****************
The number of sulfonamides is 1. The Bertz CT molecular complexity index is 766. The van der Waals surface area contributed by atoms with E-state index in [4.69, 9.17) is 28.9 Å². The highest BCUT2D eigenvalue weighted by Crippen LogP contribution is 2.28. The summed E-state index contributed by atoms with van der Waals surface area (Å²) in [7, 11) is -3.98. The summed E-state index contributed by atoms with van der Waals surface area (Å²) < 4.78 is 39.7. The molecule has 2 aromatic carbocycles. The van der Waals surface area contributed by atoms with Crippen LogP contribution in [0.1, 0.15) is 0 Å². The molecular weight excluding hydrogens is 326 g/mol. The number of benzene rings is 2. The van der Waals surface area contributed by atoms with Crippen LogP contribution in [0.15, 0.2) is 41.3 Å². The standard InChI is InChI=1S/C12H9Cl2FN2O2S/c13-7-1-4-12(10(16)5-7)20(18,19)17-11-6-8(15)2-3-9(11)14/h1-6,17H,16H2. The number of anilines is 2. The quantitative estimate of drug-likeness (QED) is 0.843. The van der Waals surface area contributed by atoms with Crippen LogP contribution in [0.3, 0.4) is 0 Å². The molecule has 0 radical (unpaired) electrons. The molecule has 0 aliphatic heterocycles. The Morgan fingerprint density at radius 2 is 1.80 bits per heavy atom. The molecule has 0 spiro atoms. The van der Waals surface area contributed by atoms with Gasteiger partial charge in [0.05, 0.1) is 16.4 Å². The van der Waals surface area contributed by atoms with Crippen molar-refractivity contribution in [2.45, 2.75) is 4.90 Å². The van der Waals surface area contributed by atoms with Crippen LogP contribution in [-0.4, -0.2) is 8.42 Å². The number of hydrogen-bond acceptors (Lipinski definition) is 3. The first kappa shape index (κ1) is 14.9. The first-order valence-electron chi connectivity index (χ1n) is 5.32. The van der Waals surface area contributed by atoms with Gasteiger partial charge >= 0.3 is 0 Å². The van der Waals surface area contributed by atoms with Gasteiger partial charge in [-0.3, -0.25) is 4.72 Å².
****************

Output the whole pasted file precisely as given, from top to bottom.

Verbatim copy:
The number of sulfonamides is 1. The Bertz CT molecular complexity index is 766. The van der Waals surface area contributed by atoms with E-state index in [4.69, 9.17) is 28.9 Å². The highest BCUT2D eigenvalue weighted by Crippen LogP contribution is 2.28. The summed E-state index contributed by atoms with van der Waals surface area (Å²) in [7, 11) is -3.98. The summed E-state index contributed by atoms with van der Waals surface area (Å²) < 4.78 is 39.7. The molecule has 2 aromatic carbocycles. The van der Waals surface area contributed by atoms with Crippen LogP contribution in [0.1, 0.15) is 0 Å². The molecular weight excluding hydrogens is 326 g/mol. The number of benzene rings is 2. The van der Waals surface area contributed by atoms with Crippen LogP contribution in [0.15, 0.2) is 41.3 Å². The standard InChI is InChI=1S/C12H9Cl2FN2O2S/c13-7-1-4-12(10(16)5-7)20(18,19)17-11-6-8(15)2-3-9(11)14/h1-6,17H,16H2. The number of anilines is 2. The quantitative estimate of drug-likeness (QED) is 0.843. The van der Waals surface area contributed by atoms with Crippen LogP contribution in [0.3, 0.4) is 0 Å². The molecule has 0 radical (unpaired) electrons. The molecule has 0 aliphatic heterocycles. The Morgan fingerprint density at radius 2 is 1.80 bits per heavy atom. The molecule has 0 spiro atoms. The van der Waals surface area contributed by atoms with Gasteiger partial charge in [0.05, 0.1) is 16.4 Å². The van der Waals surface area contributed by atoms with Crippen molar-refractivity contribution in [2.45, 2.75) is 4.90 Å². The van der Waals surface area contributed by atoms with Crippen LogP contribution in [-0.4, -0.2) is 8.42 Å². The number of hydrogen-bond acceptors (Lipinski definition) is 3. The first kappa shape index (κ1) is 14.9. The first-order valence-electron chi connectivity index (χ1n) is 5.32. The van der Waals surface area contributed by atoms with Gasteiger partial charge >= 0.3 is 0 Å². The van der Waals surface area contributed by atoms with Gasteiger partial charge in [-0.3, -0.25) is 4.72 Å².